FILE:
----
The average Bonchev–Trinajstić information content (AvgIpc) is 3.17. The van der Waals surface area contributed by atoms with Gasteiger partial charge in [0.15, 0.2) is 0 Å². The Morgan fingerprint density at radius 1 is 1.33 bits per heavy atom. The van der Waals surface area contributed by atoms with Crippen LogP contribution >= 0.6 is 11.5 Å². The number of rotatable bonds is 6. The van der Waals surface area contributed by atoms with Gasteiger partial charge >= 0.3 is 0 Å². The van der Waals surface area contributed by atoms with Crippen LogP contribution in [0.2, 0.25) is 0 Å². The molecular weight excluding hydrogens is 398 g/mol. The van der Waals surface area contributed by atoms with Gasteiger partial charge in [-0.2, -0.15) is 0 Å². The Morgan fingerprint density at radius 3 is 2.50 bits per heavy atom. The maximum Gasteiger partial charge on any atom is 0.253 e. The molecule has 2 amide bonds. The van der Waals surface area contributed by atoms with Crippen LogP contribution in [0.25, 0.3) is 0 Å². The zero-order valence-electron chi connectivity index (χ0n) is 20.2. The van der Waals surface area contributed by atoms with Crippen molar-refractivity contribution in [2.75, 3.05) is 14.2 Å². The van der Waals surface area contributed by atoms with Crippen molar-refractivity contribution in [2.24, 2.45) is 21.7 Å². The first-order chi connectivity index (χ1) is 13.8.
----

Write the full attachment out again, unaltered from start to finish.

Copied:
The average Bonchev–Trinajstić information content (AvgIpc) is 3.17. The van der Waals surface area contributed by atoms with Gasteiger partial charge in [0.15, 0.2) is 0 Å². The Morgan fingerprint density at radius 1 is 1.33 bits per heavy atom. The van der Waals surface area contributed by atoms with Crippen LogP contribution >= 0.6 is 11.5 Å². The number of rotatable bonds is 6. The van der Waals surface area contributed by atoms with Gasteiger partial charge >= 0.3 is 0 Å². The van der Waals surface area contributed by atoms with Crippen LogP contribution in [0.2, 0.25) is 0 Å². The molecular weight excluding hydrogens is 398 g/mol. The van der Waals surface area contributed by atoms with Gasteiger partial charge in [-0.2, -0.15) is 0 Å². The Morgan fingerprint density at radius 3 is 2.50 bits per heavy atom. The maximum Gasteiger partial charge on any atom is 0.253 e. The molecule has 2 amide bonds. The van der Waals surface area contributed by atoms with Crippen LogP contribution in [0.25, 0.3) is 0 Å². The zero-order valence-electron chi connectivity index (χ0n) is 20.2. The van der Waals surface area contributed by atoms with Crippen molar-refractivity contribution in [2.75, 3.05) is 14.2 Å². The van der Waals surface area contributed by atoms with Crippen molar-refractivity contribution in [2.24, 2.45) is 21.7 Å². The first-order chi connectivity index (χ1) is 13.8.